Ask A.CHAL (aka Alejandro Chal) who he sees as his artistic kin and he will tell you: Prince above all, Bob Marley, Alanis Morissette, and Héctor Lavoe. The fact that none of these people are producing music in 2016 is immaterial. The bond, as the Peruvian-born singer and producer will tell you, has more to do with context and intent than release dates.
Our conversation with A.CHAL takes place high above Mexico City’s Roma Norte neighborhood, at the rooftop apartment of his friend, producer Teen Flirt. It’s dark out and Chal has only a few hours left before he flies back to Los Angeles, so he’s understandably anxious to get back to shooting the music video for “Fuego,” the only track off his 2016 debut album Welcome to GAZI whose hook is in his birth language. His crew has already shot some scenes in the desert and filmed at San Miguel de Allende’s Día de los Muertos celebrations. He wants to get more out of Mexico, but his team encourages him to drink a beer and do the interview, so he does.
A.CHAL is an artist on the cusp, a person who spent most of his life in New York City but moved to Los Angeles to conquer the music industry and do no small amount of partying. Welcome to GAZI is the long-awaited follow-up to 2013’s Ballroom Riots, a well-received debut that nonetheless garnered as much commentary about drug intake as its listenability.
Years passed between Ballroom Riots and Welcome to GAZI. Listening to the second album, it’s easy to make assumptions about why it was delayed. GAZI is a collection of LA breakdown stories – classic ones. You’ve got the drugged out Uber ride up the hill to a hookup (“Beverly Kills”), whipping donuts in a two-seater on Rodeo Drive (“Round Whippin,” whose video is an apt, disorienting metaphor for a non-mechanical breakdown if ever there was one), and empty hookups with random actresses when you’re broke and homesick (“Far From Home.”)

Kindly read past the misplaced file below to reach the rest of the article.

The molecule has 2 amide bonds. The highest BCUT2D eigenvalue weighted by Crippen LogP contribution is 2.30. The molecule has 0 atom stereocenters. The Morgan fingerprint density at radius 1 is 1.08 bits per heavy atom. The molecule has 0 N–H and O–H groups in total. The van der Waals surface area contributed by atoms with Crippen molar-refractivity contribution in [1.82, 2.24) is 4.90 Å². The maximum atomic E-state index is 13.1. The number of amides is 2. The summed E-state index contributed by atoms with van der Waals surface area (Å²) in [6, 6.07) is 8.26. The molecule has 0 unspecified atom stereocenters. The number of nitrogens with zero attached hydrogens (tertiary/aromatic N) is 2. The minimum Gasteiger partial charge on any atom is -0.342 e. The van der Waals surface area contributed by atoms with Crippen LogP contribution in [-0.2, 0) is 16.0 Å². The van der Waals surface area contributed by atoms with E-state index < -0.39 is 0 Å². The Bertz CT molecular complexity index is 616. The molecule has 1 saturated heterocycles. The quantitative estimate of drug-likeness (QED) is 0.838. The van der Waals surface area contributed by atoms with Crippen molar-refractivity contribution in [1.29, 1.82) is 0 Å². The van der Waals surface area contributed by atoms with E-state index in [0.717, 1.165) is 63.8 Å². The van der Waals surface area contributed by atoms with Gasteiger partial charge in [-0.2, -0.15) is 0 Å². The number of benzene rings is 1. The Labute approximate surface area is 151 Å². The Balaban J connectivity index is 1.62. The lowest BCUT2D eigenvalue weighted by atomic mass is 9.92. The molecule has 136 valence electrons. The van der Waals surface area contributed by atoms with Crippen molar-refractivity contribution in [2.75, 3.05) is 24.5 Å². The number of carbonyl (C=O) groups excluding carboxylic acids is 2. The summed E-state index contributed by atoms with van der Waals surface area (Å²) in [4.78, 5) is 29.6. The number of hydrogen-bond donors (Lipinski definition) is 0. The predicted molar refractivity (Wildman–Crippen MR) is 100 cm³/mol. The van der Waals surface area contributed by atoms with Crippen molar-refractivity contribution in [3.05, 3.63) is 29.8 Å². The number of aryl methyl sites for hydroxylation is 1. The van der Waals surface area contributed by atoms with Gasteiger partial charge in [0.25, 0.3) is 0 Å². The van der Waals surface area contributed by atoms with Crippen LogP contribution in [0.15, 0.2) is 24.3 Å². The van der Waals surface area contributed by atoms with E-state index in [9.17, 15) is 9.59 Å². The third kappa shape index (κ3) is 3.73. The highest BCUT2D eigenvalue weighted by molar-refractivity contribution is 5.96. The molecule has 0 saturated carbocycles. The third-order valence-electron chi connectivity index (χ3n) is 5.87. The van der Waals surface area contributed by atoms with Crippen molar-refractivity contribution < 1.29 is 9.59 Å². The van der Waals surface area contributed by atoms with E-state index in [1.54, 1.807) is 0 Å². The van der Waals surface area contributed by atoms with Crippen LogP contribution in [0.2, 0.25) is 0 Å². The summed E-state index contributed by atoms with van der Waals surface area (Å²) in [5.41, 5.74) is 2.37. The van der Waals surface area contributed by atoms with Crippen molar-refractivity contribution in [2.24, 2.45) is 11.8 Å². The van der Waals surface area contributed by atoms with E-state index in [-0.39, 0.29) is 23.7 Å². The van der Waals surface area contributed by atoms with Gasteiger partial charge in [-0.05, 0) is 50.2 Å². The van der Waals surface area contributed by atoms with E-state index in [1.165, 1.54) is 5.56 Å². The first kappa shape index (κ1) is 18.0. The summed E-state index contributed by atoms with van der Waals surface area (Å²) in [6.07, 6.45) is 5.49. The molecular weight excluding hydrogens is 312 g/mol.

“Lavoe will tell you street stories. I love his storytelling; I admire it.”
But GAZI-era A.CHAL is a changed A.CHAL; he’s less slick and more Californian. He’s lost the leather jacket and is now making Hawaiian shirts look good. The sound is just as party but maybe more after — more relaxed, mentally darker, an easy fit in the new era of troubled, polished R&B stars like The Weeknd.
A.CHAL says the album was born out of the LA party scene. At least, some producers were culled from his accomplices from over the last few years, like Count Justice, who was nominated for a Grammy last year for his work on Chris Brown’s “New Flame,” and Tiago, who has worked with Rihanna. “Tiago was someone that I met at one of these celebrity parties,” A.CHAL smiles. “I had never heard his beats but I liked him; he was cool.”
In interviews, he speaks openly about a spiritual change he experienced before recording this album. But maybe in Mexico City he’s feeling the forward momentum of his career, because tonight he focuses on the practical reasons for the break. “For awhile I didn’t think that the stuff I could make was that dope,” he says. “So I worked really hard on making sure it was dope. That’s the main reason of not putting music out for a long time.”